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I just finished my first year of my Master's program in Atmospheric Sciences, and during this time I was a teaching assistant. Now that the summer has arrived, I'm starting as a research assistant with my advisor at the university I'm enrolled at, as well as a research assistant with a government organization. I'm currently working at this government organization, but I'm still getting paid equally between my two advisors.

Getting to the point, my research is a bit ambiguous at the moment. My advisor from my university doesn't have a clear project for me to work on, and my other advisor has provided some insight into what I can work on, but it isn't much better. I'm worried that the summer will be unproductive, and my chances of graduating on time (2 years total for me degree) will be put into jeopardy. Can anyone offer advice/insight into this? It would be greatly appreciated.

  • It sounds like you have a bit of freedom! I had the same luxury at the beginning of my masters (engineering). Do you know what you'd like to work on? – NauticalMile Jun 12 '14 at 20:58
  • I know of a couple of things I could work on, but my problem is that I'm interested in almost everything in my field! It's hard for me to narrow down something specific. – Stratix Jun 12 '14 at 21:04
  • Your question is too broad to get useful answers in the Stack Exchange format. Can you narrow down what you'd like help with? – aeismail Jun 12 '14 at 22:18
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I would say this is your opportunity to explore and find a (hopefully small) gap in the literature that you can fill. Reading literature reviews is the best way to start. I had a similar experience a little earlier in my degree (masters), and I was able to pick a topic that I loved, and it kept me going; I am almost finished, and it has been, IMO, a successful endeavor.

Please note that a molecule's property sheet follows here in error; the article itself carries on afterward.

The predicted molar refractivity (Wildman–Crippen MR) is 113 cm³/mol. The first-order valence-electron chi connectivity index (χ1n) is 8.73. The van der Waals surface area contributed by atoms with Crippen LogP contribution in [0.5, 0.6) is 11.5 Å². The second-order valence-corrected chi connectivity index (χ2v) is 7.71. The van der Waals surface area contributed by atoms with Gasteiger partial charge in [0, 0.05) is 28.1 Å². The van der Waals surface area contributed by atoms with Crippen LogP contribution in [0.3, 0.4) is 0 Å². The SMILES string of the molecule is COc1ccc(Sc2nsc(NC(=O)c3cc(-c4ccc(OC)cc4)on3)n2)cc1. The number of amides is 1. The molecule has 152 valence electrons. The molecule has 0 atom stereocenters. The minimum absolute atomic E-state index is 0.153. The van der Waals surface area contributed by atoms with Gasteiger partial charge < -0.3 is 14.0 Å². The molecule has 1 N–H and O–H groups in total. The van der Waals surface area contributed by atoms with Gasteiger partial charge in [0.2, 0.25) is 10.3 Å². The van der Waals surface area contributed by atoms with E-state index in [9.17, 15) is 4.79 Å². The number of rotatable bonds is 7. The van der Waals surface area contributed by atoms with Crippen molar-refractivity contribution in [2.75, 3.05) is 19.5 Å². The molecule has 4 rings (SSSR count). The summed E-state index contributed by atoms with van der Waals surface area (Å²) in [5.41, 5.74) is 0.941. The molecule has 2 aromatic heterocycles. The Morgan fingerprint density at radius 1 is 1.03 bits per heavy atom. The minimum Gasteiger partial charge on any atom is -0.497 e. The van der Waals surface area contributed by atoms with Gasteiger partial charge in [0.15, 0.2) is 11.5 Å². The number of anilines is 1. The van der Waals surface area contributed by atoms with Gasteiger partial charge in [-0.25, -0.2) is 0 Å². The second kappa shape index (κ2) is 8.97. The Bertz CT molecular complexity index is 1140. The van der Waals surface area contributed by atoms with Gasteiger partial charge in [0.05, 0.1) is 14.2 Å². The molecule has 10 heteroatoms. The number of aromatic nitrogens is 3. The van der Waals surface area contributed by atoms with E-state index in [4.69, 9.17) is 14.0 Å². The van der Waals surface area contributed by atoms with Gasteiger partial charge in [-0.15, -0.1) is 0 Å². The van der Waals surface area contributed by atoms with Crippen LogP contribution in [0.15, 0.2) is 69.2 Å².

If you are applying to a PhD program after, you will have experience exploring a little on your own. Your advisor will be able to say in their recommendation letter that you took initiative in your research.

The difficult part will be carving out something meaningful that you can do in 7-9 months (1 month to research and decide & 2-4 months for thesis writing and defense at the end). Your advisor should be able to help you to narrow the scope to something manageable.

  • I suppose I just need to get into the literature more and find those small gaps, and communicate better with both of my advisors. Hopefully I can find something I will enjoy researching that I can turn into my Master's thesis. – Stratix Jun 13 '14 at 16:41
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You need to press your advisors for more guidance. Although it is appropriate (and valuable) to give a PhD student room to develop his/her own research ideas, a Masters student typically needs guidance, at least a promising direction that the advisor can see resulting in a thesis.

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